‘Longest running shop on Shambles’ closes down after 67 years

It was the year British Railways were formed, Warner Brothers showed the first colour newsreel and the National Health Service began.

But for two men in York, 1948 was special for a different reason. This was the year they opened a furniture workshop at number 2 Shambles: Greenwood And Freeborn.

It has been trading ever since, for most of its life as EJ Freeborn & Son. But the shop and furniture workshop closed its doors for the final time on Tuesday (July 14).

John Freeborn at work in the Shambles' workshop, in a picture from the company website
John Freeborn at work in the Shambles’ workshop, in a picture from the company website

John Freeborn, son of the original owner Ernest, was apprenticed into the business in 1969.

He believes the shop was the longest continuous business still operating on Shambles.

John said:

I am very proud of what I do. I’ve always enjoyed it and I’m very sad to leave.

While he made the furniture and wooden gifts in the wood workshop at the back of the medieval building, his wife sold them in the street-facing shop.

The craftsmanship is clear in this cherry storage unit made by John
The craftsmanship is clear in this cherry storage unit made by John
Cats on a sofa
EJ Freeborn – miniature guitar

They also sold wooden souvenirs in the shop like this guitar and the cats on the sofa. Click to see a bigger image

One of his most memorable moments was making a wooden box of chocolates for the Queen on one of her York visits.

The company thrived for a long time when “access was no problem, and everyone bought lovely, homemade furniture,” said John.

But then “along came imports, and subsequently brown furniture started to become less and less popular”.

The good news is, it’s not the end of the road. John, 62, whose children have not followed him into the business, said:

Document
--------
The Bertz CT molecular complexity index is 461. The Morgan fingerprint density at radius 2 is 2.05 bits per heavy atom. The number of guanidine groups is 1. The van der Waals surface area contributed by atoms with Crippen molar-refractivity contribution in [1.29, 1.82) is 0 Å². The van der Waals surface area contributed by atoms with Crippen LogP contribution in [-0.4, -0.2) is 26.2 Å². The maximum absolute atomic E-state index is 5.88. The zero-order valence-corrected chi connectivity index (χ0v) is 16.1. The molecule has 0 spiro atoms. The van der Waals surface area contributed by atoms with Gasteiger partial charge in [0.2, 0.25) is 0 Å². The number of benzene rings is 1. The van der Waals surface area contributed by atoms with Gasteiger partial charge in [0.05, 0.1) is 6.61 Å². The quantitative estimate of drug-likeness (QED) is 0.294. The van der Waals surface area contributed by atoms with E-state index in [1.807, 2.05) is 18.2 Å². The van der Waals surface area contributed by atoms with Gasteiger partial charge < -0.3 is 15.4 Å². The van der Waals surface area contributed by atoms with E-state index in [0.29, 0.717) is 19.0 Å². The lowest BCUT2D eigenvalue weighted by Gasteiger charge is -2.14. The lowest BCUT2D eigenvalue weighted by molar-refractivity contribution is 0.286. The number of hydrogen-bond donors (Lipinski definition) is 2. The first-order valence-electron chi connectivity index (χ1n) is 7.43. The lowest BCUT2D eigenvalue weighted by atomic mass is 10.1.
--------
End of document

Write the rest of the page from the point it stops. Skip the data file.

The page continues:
We will be opening a workshop just outside of the city, where we will continue to do the aspect of the business we love most – making and repairing high quality wood work.

He is still searching for the ideal premises. Meanwhile you can still get in touch via the website.

Fudge shop to follow

John told YorkMix that the shop is being taken over by Roly’s Fudge.

Launched in Devon in 1987, Roly’s Fudge now has more than 20 shops across Britain.

The shops use traditional recipes to make fudge every day, handmade in full view for customers to see.

The history of EJ Freeborn & Son

Greenwood And Freeborn, before John Greenwood left in 1951
Greenwood And Freeborn, before John Greenwood left in 1951

As a young man Ernest Freeborn was apprenticed to renowned Worcestershire furniture maker Gordon Russell.

Ernest joined the RAF in 1935 as a ground technician on Oxfords and Mosquitoes.

After the war he joined with another furniture maker John Greenwood to open the business on Shambles, York.

Those early years were challenging as the Board Of Trade limited the amount of timber that could be used by craftsmen.

John Greenwood emigrated to Australia in 1951, and Ernest – known to most as Fred – become sole proprietor.

John Freeborn joined the business as an apprentice in 1969.

In Van Wilson’s book Butchers, Bakers And Candlestick Makers: The Shambles And Colliergate (published by York Archaeological Trust in 2014), he said:

From then on it was a family business. We were established by the time the ban was lifted.

We made furniture to customers’ requirements, modern or repro in the workshop behind the front shop.

Also carving, including panels in the Minster.

The shop, with its distinctive ‘Craftsmen In Wood’ sign, in 1957. Photograph: Explore York Library & Archives
The shop, with its distinctive ‘Craftsmen In Wood’ sign, in 1957. Photograph: Explore York Library & Archives

An old advert featuring the trademark squirrel
An old advert featuring the trademark squirrel
They restored antiques, made memorials for West Yorkshire regiments and did a lot of work for churches. Everything hand made has their squirrel trademark carved into the wood.

The business even created a scale model of Big Ben for a Polish watchmaker in King’s Square.

Customers came from all over the world. In the book John recalled the glory business days when the staff of six were kept very busy.

There was plenty of work to do and no competition… The stairwell at the back of the shop led to a pub beneath.

The council did the place up with nothing but joists and cats and cobwebs at first.

Ernest Freeborn, who was a leading figure in the York Scouting movement as well as a master cabinet maker, died in 2010 aged 97.